From now till that moment, I will articulate my convictions and explain them to justify why I am persuaded that the NPP petitioners will lose the case. I don’t intend to hijack the assignment from the 9 Supreme Court judges, but I want to articulate my viewpoints for discussion in readiness for the moment.
Ours is to share ideas and enlighten each other so that we won’t be misled by anybody. All this talk of peace must be reinforced with cogent analysis of issues to clear any fog in people’s minds.

When the “political bats” foul our air…

Tuesday, August 20, 2013
My good friends, you all know that a bat is neither a bird nor an animal, even though it bears features of either species. Hanging on trees with its head down, it sees only what it wants to see. In politics, too, we have bats—those who cannot cling to one particular political tradition with convictions that can stand the test of time. They go where their bread will be buttered.
The “political bats” are out of their nooks and crannies to be noticed for what they are—neither here nor there politically. Not even transfixed in the middle but turning left and right, depending on where the buttering of the bread is being done. Then, they pitch camp there and sell their political birthright for pottage.

Friday, August 16, 2013

It is time to take on these politicians

Friday, August 16, 2013
My good friends, Justice Atuguba made a very bold assertion yesterday when he identified Ghanaian politicians of Kwadwo Owusu Afriyie’s type as doing “illegal political galamsey”. He accused them of inciting their unwitting followers with inflammatory language and belligerent public posturing that threaten national peace, security, and stability.
According to him, such rabble-rousing activities also endanger harmony and prevent Ghanaians from enjoying their lives to the full. He cited instances when people just sell their property and emigrate from the country to preserve their lives and condemned those “illegal galamsey politicians” for being intemperate and causing needless panic and fear. I agree with him.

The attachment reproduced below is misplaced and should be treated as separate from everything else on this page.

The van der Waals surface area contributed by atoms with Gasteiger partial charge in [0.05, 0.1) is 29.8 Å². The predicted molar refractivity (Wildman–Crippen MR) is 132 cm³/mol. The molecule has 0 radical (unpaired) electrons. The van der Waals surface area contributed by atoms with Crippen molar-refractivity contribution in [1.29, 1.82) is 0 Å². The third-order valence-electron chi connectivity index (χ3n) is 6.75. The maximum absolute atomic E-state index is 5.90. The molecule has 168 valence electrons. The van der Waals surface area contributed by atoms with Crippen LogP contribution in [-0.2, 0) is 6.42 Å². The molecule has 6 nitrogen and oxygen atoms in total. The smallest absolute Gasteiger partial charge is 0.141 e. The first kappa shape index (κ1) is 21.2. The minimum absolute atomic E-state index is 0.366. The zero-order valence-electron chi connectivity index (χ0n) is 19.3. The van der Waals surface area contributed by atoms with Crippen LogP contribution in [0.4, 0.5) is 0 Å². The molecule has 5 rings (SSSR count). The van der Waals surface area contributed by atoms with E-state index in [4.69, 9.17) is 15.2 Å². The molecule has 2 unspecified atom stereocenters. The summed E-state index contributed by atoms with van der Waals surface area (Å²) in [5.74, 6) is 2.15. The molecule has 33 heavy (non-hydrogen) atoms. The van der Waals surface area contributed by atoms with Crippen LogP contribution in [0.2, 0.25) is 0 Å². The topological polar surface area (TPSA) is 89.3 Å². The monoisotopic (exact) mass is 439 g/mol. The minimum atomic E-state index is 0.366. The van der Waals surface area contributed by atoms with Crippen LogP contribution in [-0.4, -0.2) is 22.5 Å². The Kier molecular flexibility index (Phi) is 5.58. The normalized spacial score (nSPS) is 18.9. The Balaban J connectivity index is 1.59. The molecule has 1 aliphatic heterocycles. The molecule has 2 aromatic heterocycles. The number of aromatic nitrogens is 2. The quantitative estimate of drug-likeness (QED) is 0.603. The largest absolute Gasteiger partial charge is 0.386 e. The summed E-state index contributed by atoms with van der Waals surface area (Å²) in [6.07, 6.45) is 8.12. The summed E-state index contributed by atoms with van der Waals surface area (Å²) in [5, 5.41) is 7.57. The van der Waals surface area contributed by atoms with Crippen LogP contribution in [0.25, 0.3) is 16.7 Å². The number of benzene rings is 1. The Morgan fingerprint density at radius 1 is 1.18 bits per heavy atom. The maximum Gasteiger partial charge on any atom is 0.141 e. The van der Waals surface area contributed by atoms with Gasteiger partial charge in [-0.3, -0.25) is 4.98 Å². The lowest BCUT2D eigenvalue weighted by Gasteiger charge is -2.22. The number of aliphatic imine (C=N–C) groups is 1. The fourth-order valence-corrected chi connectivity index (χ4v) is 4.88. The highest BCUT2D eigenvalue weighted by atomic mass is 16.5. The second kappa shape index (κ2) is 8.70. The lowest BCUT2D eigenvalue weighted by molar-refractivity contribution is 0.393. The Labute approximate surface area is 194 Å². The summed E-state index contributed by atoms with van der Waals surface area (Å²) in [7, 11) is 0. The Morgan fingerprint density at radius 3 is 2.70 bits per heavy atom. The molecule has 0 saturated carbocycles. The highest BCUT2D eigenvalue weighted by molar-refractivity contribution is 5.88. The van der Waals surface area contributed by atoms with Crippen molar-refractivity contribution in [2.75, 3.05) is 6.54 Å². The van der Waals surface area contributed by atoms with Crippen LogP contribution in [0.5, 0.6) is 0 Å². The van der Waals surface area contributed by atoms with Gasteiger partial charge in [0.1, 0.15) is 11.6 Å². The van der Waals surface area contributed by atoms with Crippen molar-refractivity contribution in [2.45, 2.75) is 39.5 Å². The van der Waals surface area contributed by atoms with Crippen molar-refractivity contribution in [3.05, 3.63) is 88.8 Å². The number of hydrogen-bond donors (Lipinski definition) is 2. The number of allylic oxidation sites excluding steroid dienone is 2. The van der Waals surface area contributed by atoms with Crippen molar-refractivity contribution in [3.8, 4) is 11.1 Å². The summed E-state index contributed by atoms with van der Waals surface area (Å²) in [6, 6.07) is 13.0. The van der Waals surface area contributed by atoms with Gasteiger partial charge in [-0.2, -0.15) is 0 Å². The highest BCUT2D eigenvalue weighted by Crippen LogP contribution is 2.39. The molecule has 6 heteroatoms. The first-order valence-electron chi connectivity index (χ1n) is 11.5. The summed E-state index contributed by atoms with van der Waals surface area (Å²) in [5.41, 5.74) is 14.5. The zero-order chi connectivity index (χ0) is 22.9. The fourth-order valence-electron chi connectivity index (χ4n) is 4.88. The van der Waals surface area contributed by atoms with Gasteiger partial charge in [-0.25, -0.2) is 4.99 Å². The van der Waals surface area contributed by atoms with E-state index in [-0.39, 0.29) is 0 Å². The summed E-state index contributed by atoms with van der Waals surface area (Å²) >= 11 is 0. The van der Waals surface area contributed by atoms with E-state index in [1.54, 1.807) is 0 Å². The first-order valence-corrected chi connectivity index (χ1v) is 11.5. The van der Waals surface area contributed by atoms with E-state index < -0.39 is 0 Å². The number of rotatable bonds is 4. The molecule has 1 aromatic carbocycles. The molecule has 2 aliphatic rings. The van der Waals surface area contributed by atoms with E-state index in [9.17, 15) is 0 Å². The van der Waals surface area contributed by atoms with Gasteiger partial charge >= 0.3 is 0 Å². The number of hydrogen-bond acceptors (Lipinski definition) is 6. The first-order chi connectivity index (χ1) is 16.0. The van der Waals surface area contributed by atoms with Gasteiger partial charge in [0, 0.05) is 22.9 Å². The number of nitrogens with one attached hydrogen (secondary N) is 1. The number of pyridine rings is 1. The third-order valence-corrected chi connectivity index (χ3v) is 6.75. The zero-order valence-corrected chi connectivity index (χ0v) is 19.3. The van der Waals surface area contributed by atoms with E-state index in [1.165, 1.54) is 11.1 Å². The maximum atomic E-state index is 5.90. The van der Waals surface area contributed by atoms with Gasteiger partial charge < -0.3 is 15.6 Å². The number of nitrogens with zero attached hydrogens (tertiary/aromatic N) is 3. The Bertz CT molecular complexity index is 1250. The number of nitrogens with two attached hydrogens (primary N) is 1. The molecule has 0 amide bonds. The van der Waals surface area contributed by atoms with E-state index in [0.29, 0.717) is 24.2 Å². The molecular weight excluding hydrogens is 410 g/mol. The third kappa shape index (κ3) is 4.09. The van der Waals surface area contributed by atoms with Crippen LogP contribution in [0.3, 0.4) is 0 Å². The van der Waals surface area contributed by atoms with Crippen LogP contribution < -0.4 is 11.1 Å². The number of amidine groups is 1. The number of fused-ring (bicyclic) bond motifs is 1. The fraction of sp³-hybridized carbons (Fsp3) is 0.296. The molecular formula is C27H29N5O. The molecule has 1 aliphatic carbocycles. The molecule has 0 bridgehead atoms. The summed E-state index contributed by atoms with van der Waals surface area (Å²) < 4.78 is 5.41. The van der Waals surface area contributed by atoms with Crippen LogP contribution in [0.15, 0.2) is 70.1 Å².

Of course, in each historical epoch, a people get the kind of government they deserve.

Thursday, August 15, 2013

Cameroon’s Paul Biya takes the fight to Pentecostal Churches

Friday, August 16, 2013
The news report is that the Cameroonian President Paul Biya has ordered the closure of nearly 100 Christian churches in key cities, citing criminal practices organized by Pentecostal pastors that threaten the security of Cameroon (See He did so to protect national security. And protecting national security means guarding the citizens against activities of the Pentecostal churches that either undermine the integrity of the state or expose the citizens to exploitation by the charlatans running these Pentecostal churches.
I call this a very audacious step, whether he has any ulterior motive or not. The Church should know its station in the body politic and remain there, doing things to solve problems, not to worsen them or create new ones to torment the system.

Some things that make me MAD!!

Monday, August 12, 2013
Let’s be honest to say that politics in Ghana has become too dirty for our comfort. I wonder what will become of the country if the situation doesn’t change for the better. Justice Atuguba is right, after all, that the bane of our national life is the dominance of affairs by “illegal galamsey politicians”.
Here is a clear demonstration of what really detracts from our national life and reduces national politics to a nauseating state of absurdity.
A member of the Communications Team of the ruling National Democratic Congress (NDC), Gabby Assumeng, has accused the New Patriotic Party (NPP) of bringing a curse upon the country.
According to him, the current hardships and economic challenges being experienced in the country is mainly as a result of the electoral dispute on-going at the Supreme Court filed by three NPP bigwigs; Nana Akufo-Addo, the NPP’s 2012 presidential candidate, Dr. Mahamudu Bawumia, his running-mate and the party’s National Chairman, Jake Obetsebi Lamptey. (See